France, Germany, and the United Kingdom may have new leaders who bring the promise overall of better trans-Atlantic relations, but when it comes to the politics of global trade, some things never change. This month, the European Union missed yet another deadline for correcting its illegal regulation of gene-spliced, or "genetically modified" (GM), crop varieties, following a World Trade Organization decision in November 2005 that some European countries were breaking international trade rules by prohibiting the import of GM foods and crops.
Although the WTO bluntly scolded the EU for imposing a moratorium on gene-spliced crop approvals from 1998 to 2004, that finding was a foregone conclusion. European politicians, including then-EU Environment Commissioner Margot Wallström, had acknowledged that the moratorium was "an illegal, illogical, and otherwise arbitrary line in the sand."
The WTO also made clear that national bans on certain gene-spliced foods in Austria, France, Germany, Greece, Italy, and Luxembourg were blatant violations both of those countries' treaty obligations and EU rules, but the European Commission has been impotent in persuading its rogue members to conform to EU policies. Not only are most of those national bans still in place but, in October 2007, French President Nicolas Sarkozy implemented a new moratorium   on the commercial cultivation of gene-spliced corn.
The most important victory for the United States and its partners was the WTO's judgment that the European Commission failed to abide by its own regulations by "undue delaying" of approvals for 25 gene-spliced food products. The culprit here was (and is) the European Commission's highly politicized, sclerotic, two-stage approval process: Each application first must be cleared for marketing by various scientific panels, and then voted on by politicians, who routinely undo the scientific decisions.
As the WTO pointed out, the relevant EC scientific committees had recommended approval of all 25 product applications. But, for transparently political reasons rather than concerns about consumer health or environmental protection, EU politicians repeatedly refused to sign off on the final approvals.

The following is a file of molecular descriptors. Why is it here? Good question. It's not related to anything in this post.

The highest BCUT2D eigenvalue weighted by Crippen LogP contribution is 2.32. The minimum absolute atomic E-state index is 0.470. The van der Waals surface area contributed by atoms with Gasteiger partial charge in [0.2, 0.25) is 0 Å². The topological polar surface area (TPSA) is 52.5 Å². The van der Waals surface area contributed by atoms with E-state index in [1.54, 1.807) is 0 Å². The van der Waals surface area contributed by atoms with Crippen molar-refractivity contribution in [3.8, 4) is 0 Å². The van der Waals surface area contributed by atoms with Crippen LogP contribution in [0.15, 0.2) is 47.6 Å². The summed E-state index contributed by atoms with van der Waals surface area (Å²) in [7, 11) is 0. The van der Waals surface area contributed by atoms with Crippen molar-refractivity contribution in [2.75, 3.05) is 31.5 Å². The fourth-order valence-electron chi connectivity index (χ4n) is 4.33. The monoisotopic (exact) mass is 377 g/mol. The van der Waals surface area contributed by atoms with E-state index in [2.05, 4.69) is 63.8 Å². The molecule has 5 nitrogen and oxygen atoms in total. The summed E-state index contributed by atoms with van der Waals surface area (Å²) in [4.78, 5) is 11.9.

It is important to recall that these are superior products made with state-of-the art technology that is both more precise and predictable than other techniques for the genetic improvement of plants. The safety and importance of GM technology have been endorsed by dozens of scientific bodies around the world, including the French Academies of Science and Medicine, U.K. Royal Society, U.S. National Academy of Sciences, American Medical Association, and many others.
The good news is that the WTO chastised the European Union for failing to follow its own regulatory rules. The bad news is the absence from the panel report of any condemnation of those rules themselves, in spite of the fact that they are blatantly unscientific and excessive, and are clear violations of the trade treaties enforced by the WTO. Under the various WTO-enforced treaties, member countries are free to enact any level of environmental or health regulations they choose -- as long as (1) every such regulation is based on the results of a risk analysis showing that some legitimate risk exists, and (2) the degree of regulation is proportional to that risk.
Every risk analysis performed by countless scientific bodies worldwide has shown that the splicing of new genes into plants, per se, introduces no incremental risks. A 2001 European Commission report summarizing the conclusions of 81 different EU-funded research projects spanning fifteen years concluded that, because GM plants and foods are made with highly precise and predictable techniques, they are at least as safe and often safer than their conventional counterparts. In 2003, then-EU Commissioner for Health and Consumer Affairs David Byrne acknowledged that the official European Commission position was that currently marketed GM crop varieties posed no greater food safety or environmental threat than the corresponding conventional food varieties.
None of this has translated into more enlightened decisions on either policy or individual products, however (although over the past few years the EU has approved a small, token number of gene-spliced product applications in order to pretend that its regulatory apparatus is now in compliance with the WTO ruling). By requiring extraordinary testing procedures for an admittedly safer technology, the EU's approach is not only disproportionate but actually manifests an inverse relationship between the degree of risk and amount of regulatory scrutiny. This is both absurd and illegal, but at a "background" briefing in February 2006, an unnamed "EU official" noted that, "[i]t is nevertheless clear, beyond any doubt, that the EU will not have to modify its GMO legislation and authorization procedures."
Because uncertainty is anathema to R&D, few companies are likely to risk the tens of millions of dollars in regulatory costs needed to pursue new GM products in Europe. Even worse, the less developed nations of Asia, Africa, and Latin America, which once anticipated that agricultural and food biotechnology could provide them a brighter and more self-sufficient future, will continue to be shut out of the important European market by policymakers' callous, pernicious obstructionism.